His many works in political philosophy include True Humanism, Man and the State, Freedom in the Modern World, Christianity and Democracy, Moral Philosophy, and The Rights of Man and Natural Law. He developed a Christian social philosophy of what he called ‘integral humanism’, a valuing of the human person that was also theological, that called for a brotherhood of all peoples, and that respected human dignity and rights. In the ideological turmoil of the 20th century Maritain said that a new Christendom could only be established by a humanism that was heroic. He is without doubt a democrat and he re-defines the basic political concepts of Thomism – the body politic, the state, the people, and sovereignty – so as to make them serviceable for the defence of democracy. Freedom becomes a central concept in Maritain’s political philosophy.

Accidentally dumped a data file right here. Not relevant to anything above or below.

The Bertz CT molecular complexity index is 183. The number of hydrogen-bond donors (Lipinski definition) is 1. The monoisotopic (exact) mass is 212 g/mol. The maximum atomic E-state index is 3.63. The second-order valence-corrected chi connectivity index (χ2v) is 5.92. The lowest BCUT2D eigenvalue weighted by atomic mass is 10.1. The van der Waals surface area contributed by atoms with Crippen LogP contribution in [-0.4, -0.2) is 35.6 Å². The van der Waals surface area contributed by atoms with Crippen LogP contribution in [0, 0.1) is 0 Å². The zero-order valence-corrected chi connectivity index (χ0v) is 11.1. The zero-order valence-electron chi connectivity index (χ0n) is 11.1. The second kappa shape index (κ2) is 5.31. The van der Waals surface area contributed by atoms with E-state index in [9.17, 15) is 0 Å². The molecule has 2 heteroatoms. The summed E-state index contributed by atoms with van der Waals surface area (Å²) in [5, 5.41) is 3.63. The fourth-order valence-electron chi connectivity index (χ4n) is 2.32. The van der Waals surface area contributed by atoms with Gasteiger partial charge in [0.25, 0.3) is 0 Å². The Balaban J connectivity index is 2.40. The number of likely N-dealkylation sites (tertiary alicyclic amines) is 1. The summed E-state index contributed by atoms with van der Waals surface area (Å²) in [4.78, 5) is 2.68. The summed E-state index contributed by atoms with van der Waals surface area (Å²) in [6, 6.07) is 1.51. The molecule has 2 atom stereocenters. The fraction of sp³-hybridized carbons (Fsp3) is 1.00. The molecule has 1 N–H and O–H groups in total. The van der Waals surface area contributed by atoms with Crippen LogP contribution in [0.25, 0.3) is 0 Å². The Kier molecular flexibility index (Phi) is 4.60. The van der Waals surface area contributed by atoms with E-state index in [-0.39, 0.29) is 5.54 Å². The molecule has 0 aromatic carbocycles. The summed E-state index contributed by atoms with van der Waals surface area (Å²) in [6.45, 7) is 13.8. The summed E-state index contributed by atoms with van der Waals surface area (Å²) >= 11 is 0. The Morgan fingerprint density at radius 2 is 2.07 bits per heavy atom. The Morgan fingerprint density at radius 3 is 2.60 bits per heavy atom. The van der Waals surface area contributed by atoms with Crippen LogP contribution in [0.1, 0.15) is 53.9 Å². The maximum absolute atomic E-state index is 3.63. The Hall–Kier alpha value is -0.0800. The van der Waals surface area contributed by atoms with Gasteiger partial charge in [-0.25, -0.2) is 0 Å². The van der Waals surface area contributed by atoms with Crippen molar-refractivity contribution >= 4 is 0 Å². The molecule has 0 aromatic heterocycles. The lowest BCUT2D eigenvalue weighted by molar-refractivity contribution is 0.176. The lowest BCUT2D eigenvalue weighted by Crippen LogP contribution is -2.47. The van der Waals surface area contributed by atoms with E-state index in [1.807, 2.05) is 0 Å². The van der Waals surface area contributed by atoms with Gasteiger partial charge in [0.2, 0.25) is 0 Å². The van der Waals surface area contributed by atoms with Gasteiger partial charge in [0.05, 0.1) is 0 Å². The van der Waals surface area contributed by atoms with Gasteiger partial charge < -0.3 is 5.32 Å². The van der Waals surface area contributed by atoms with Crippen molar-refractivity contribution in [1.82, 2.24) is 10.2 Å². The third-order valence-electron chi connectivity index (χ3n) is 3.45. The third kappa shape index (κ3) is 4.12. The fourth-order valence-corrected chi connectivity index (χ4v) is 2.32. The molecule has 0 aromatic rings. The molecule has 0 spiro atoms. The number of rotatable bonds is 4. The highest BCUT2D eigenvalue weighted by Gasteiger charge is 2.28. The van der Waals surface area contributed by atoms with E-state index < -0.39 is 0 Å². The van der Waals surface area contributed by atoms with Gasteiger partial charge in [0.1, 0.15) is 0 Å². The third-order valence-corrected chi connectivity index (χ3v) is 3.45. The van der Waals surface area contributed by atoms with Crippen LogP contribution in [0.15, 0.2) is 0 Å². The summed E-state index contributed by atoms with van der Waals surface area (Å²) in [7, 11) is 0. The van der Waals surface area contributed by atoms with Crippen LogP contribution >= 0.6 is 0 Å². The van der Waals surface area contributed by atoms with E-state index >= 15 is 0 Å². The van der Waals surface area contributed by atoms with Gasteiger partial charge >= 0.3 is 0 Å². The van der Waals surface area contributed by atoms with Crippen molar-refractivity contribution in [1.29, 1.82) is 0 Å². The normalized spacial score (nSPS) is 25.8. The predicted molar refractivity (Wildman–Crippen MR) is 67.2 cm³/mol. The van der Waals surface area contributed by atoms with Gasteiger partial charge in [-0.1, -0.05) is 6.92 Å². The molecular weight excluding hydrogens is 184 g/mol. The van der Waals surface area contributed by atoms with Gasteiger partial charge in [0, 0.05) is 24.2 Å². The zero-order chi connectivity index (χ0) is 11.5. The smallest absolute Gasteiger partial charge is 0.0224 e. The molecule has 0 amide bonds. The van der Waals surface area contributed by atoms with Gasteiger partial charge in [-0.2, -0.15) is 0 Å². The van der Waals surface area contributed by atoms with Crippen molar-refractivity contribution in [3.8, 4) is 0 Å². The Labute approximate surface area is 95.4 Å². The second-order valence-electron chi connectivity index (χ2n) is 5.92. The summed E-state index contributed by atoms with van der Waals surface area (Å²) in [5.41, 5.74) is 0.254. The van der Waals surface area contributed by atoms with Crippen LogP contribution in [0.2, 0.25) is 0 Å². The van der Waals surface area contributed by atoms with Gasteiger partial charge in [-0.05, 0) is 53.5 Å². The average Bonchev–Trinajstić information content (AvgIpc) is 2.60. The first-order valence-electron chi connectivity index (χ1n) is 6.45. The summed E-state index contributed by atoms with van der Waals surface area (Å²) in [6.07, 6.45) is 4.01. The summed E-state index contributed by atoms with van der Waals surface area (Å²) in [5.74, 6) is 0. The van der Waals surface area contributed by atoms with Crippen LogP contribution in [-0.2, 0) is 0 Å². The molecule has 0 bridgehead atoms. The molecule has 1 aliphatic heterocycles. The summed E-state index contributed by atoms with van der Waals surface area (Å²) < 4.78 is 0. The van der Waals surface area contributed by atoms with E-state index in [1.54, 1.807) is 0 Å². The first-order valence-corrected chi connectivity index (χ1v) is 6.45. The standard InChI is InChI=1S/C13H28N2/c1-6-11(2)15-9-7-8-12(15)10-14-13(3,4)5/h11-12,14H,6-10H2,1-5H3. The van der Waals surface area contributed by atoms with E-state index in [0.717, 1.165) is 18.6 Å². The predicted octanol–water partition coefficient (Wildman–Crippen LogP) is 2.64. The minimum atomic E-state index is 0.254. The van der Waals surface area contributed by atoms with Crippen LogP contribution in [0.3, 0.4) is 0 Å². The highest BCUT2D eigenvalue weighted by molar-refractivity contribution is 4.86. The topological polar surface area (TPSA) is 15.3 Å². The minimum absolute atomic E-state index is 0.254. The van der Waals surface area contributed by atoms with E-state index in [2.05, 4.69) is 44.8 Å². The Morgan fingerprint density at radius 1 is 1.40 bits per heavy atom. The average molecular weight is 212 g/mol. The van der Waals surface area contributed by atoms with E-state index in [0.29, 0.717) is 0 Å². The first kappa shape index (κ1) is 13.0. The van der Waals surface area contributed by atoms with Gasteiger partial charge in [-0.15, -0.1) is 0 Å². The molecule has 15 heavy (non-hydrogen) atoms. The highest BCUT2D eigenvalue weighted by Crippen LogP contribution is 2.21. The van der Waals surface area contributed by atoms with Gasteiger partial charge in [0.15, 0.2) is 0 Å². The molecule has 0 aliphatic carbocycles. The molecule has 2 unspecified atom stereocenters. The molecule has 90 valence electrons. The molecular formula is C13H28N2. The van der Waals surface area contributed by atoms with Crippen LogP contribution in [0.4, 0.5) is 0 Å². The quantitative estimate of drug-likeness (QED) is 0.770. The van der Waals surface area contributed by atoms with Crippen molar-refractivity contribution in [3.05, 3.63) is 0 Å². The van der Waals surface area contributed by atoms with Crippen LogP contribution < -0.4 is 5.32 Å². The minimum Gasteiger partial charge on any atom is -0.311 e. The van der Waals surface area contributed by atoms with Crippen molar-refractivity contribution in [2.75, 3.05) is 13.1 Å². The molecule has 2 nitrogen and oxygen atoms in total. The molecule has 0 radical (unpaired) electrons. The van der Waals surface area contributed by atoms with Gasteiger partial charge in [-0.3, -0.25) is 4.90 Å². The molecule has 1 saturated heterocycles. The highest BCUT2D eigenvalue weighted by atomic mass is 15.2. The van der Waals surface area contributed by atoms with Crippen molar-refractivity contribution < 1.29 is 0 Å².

Yves Simon is another important twentieth century political philosopher who, with Maritain, sought to move the axis of Thomist social and political theory towards liberal democracy (John P.Hittinger). Simon sees in Aquinas’s view that law is properly enacted only by one who has care of a whole community the seed of the ‘transfer’ or ‘transmission’ theory of power, explicitly proposed by the Jesuit Thomists Suarez and Robert Bellarmine. This theory regards government as legitimately established through a transmission whereby the people transfer power to the rulers and this provides the basis for democratic authority.

Maritain’s ‘personalist democracy’ was criticized by Aurel Kolnai whose alternative political philosophy, ‘metaphysics of political conservatism’, also appeals to Aquinas and to the importance for him, as for all medieval thinkers, of the notions of hierarchy, privilege (grace) and liberty. Kolnai’s work is in response to any tendency to regard political life as capable of concerning itself with the fullness of human flourishing. The higher realms of human experience in art, philosophy and spirituality reach far beyond the concerns of politics, he says.